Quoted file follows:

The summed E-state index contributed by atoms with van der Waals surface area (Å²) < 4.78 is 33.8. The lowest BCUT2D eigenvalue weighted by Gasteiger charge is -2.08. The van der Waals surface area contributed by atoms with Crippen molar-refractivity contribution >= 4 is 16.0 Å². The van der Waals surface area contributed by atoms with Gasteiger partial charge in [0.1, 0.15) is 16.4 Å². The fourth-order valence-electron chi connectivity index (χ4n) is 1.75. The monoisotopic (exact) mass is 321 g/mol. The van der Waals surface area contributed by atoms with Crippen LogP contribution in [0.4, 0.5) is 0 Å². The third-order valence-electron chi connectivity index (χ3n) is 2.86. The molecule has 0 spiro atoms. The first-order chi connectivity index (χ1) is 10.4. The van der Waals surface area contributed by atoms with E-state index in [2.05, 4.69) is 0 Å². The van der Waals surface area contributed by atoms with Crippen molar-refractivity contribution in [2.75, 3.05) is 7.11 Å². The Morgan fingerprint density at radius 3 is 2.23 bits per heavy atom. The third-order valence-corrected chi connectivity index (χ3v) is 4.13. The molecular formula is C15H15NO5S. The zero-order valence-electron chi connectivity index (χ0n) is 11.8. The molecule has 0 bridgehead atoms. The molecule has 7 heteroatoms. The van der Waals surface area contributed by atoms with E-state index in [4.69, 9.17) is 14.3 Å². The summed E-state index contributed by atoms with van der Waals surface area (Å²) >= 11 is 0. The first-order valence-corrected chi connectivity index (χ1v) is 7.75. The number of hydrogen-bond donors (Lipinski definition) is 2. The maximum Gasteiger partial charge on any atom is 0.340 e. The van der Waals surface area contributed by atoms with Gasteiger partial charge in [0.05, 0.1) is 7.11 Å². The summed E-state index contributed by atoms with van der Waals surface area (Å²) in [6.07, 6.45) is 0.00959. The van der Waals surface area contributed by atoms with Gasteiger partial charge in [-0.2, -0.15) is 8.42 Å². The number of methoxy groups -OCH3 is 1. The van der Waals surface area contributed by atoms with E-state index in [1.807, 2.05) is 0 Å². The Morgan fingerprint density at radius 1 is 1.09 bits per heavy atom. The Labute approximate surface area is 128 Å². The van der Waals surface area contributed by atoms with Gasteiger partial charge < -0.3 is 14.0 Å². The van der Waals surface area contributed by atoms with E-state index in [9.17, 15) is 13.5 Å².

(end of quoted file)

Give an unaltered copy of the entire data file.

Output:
The summed E-state index contributed by atoms with van der Waals surface area (Å²) < 4.78 is 33.8. The lowest BCUT2D eigenvalue weighted by Gasteiger charge is -2.08. The van der Waals surface area contributed by atoms with Crippen molar-refractivity contribution >= 4 is 16.0 Å². The van der Waals surface area contributed by atoms with Gasteiger partial charge in [0.1, 0.15) is 16.4 Å². The fourth-order valence-electron chi connectivity index (χ4n) is 1.75. The monoisotopic (exact) mass is 321 g/mol. The van der Waals surface area contributed by atoms with Crippen LogP contribution in [0.4, 0.5) is 0 Å². The third-order valence-electron chi connectivity index (χ3n) is 2.86. The molecule has 0 spiro atoms. The first-order chi connectivity index (χ1) is 10.4. The van der Waals surface area contributed by atoms with E-state index in [2.05, 4.69) is 0 Å². The van der Waals surface area contributed by atoms with Crippen molar-refractivity contribution in [2.75, 3.05) is 7.11 Å². The Morgan fingerprint density at radius 3 is 2.23 bits per heavy atom. The third-order valence-corrected chi connectivity index (χ3v) is 4.13. The molecular formula is C15H15NO5S. The zero-order valence-electron chi connectivity index (χ0n) is 11.8. The molecule has 0 bridgehead atoms. The molecule has 7 heteroatoms. The van der Waals surface area contributed by atoms with E-state index in [4.69, 9.17) is 14.3 Å². The summed E-state index contributed by atoms with van der Waals surface area (Å²) >= 11 is 0. The first-order valence-corrected chi connectivity index (χ1v) is 7.75. The number of hydrogen-bond donors (Lipinski definition) is 2. The maximum Gasteiger partial charge on any atom is 0.340 e. The van der Waals surface area contributed by atoms with Gasteiger partial charge in [0.05, 0.1) is 7.11 Å². The summed E-state index contributed by atoms with van der Waals surface area (Å²) in [6.07, 6.45) is 0.00959. The van der Waals surface area contributed by atoms with Gasteiger partial charge in [-0.2, -0.15) is 8.42 Å². The number of methoxy groups -OCH3 is 1. The van der Waals surface area contributed by atoms with E-state index in [1.807, 2.05) is 0 Å². The Morgan fingerprint density at radius 1 is 1.09 bits per heavy atom. The Labute approximate surface area is 128 Å². The van der Waals surface area contributed by atoms with Gasteiger partial charge < -0.3 is 14.0 Å². The van der Waals surface area contributed by atoms with E-state index in [9.17, 15) is 13.5 Å².